MAY 2001

On behalf of the Southern African Development Community member-countries, SADC, I am honored to be able to give this year!&s SADC statement to the World Health Assembly.

The SADC region is afflicted by ill-health in the form of HIV/AIDS, TB, malaria, cholera and other communicable diseases. In addition, we have more than our fair share of non-communicable diseases including tobacco and alcohol-related diseases. High maternal and child mortality rates continue to be a prominent feature in our statistics. The floods which hit parts of Mozambique very severely, and ongoing armed conflicts in our region and elsewhere in the world, exacerbate these and other health related and social problems.

On an annual basis, 13 million cases of malaria are reported in the region. In some countries up to 40% of the population has suffered from malaria at some point during any year. For this reason, we welcome the recent decisions to allow limited use of DDT for malaria control.

At least 3 million cases of diarrhea are reported each year. These include the recent and ongoing cholera epidemics in 7 of our 14 countries. This emphasises the need for development to provide basic infrastructure in our region.

These health-related problems are exacerbated by poverty, poorly-resourced health systems and general underdevelopment. It is only the overall development of our countries and people that will solve the problems at their source. Furthermore, we urge the WHO to work towards the identification and implementation of durable, development orientated solutions to alleviate external debt and to solve the debt-servicing problems of our developing countries.

As a region our fundamental goal is to build health systems that are based on the twin foundations of equity and justice. In pursuit of our goals we are fully aware that there will be no easy victories and that there will be many obstacles in our path. However, we remain committed to our vision and its practical implementation because for us, access to health care is above-all, a basic human right.

Mental health poses a major challenge to our underdeveloped services. We welcome the emphasis and prominence that the WHA has given to this problem. We believe better integration of mental health with other health services will contribute to dealing with the stigma associated with mental and neurological illnesses. We also look forward to the discussions on infant and child nutrition. We hope that we will address this matter with due regard also to how we can support the mothers to better cope with the challenges of prolonged and exclusive breastfeeding.

HIV/AIDS is a major challenge in our region. In the past year we undertook a number of initiatives at the regional level to complement the many activities taking place at the country level.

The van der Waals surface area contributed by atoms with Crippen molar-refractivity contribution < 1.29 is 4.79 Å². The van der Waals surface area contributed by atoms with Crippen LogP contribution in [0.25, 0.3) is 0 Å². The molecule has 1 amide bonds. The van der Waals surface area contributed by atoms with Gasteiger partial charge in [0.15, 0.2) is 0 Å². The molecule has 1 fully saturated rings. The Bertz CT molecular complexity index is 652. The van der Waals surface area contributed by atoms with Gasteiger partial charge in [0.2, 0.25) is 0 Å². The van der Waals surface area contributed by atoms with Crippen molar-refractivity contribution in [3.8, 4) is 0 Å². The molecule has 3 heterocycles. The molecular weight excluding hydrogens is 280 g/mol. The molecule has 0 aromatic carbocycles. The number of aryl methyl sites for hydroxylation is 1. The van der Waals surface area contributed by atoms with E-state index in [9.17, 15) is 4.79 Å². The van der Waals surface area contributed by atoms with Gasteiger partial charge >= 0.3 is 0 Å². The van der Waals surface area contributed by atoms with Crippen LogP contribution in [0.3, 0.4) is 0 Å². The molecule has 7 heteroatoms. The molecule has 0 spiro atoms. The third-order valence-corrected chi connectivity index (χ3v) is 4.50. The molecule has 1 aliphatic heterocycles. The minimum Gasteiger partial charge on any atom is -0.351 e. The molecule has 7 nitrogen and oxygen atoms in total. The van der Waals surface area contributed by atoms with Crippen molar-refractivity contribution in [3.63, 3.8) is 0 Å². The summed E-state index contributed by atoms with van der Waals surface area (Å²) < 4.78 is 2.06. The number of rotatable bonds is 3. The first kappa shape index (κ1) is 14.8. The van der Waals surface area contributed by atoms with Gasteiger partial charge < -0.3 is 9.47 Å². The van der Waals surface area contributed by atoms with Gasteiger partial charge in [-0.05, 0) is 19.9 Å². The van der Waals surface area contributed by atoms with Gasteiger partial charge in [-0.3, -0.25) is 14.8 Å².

1. The SADC HIV/AIDS Strategic Framework and Programme of Action for 2000-2004 was approved by the SADC Summit of Heads of State and Government in August 2000.
  2. The Principles to Guide Negotiations with Pharmaceutical Companies on provision of Drugs for the Treatment of HIV/AIDS Related Conditions in SADC Countries were developed by the SADC Health Ministers, and approved by the SADC Council in August 2000.
  3. Council approved the inclusion of the SADC economic sectors in the regional HIV/AIDS response.

We remain firm in the view that what we need to fight HIV/AIDS are a complex set of interventions, each occupying a special place and which together constitute a comprehensive and multi-sectoral approach and response that is fundamental for success. We have identified as:

  1. Socio-economic upliftment,
  2. The strengthening of health systems,
  3. Strong preventive programmes,
  4. Robust and aggressive treatment of opportunistic infections,
  5. Strong mitigation programmes for those infected and affected,
  6. Targeted and appropriate use of antiretrovirals.
Such an approach will also ensure that we do not make the mistake of developing a vertical response to this epidemic.

As regards antiretroviral medicines, let us reiterate that at current prices our public health sector budgets remain inadequate. In addition, in most of our health systems, the infrastructure including human resources remains incapable of wide-scale provision of these drugs. Even if providing antiretrovirals is cost effective in the long term, they nevertheless remain unaffordable at the present time.